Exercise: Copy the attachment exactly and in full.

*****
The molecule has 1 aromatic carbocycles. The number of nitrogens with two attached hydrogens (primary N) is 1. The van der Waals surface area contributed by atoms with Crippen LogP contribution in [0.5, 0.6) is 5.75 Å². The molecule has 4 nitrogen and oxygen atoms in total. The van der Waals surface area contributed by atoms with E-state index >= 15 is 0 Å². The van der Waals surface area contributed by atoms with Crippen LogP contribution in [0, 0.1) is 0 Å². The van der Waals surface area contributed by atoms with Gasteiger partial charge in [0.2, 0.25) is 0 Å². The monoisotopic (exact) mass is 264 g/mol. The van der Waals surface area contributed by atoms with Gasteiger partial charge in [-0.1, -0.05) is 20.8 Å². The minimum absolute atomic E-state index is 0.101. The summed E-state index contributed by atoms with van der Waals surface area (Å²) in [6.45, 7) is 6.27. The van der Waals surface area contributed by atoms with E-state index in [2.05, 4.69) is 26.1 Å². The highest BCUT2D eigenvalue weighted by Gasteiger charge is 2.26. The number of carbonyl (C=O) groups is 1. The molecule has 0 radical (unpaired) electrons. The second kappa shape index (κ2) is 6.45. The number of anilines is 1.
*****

The molecule has 1 aromatic carbocycles. The number of nitrogens with two attached hydrogens (primary N) is 1. The van der Waals surface area contributed by atoms with Crippen LogP contribution in [0.5, 0.6) is 5.75 Å². The molecule has 4 nitrogen and oxygen atoms in total. The van der Waals surface area contributed by atoms with E-state index >= 15 is 0 Å². The van der Waals surface area contributed by atoms with Crippen LogP contribution in [0, 0.1) is 0 Å². The van der Waals surface area contributed by atoms with Gasteiger partial charge in [0.2, 0.25) is 0 Å². The monoisotopic (exact) mass is 264 g/mol. The van der Waals surface area contributed by atoms with Gasteiger partial charge in [-0.1, -0.05) is 20.8 Å². The minimum absolute atomic E-state index is 0.101. The summed E-state index contributed by atoms with van der Waals surface area (Å²) in [6.45, 7) is 6.27. The van der Waals surface area contributed by atoms with E-state index in [2.05, 4.69) is 26.1 Å². The highest BCUT2D eigenvalue weighted by Gasteiger charge is 2.26. The number of carbonyl (C=O) groups is 1. The molecule has 0 radical (unpaired) electrons. The second kappa shape index (κ2) is 6.45. The number of anilines is 1.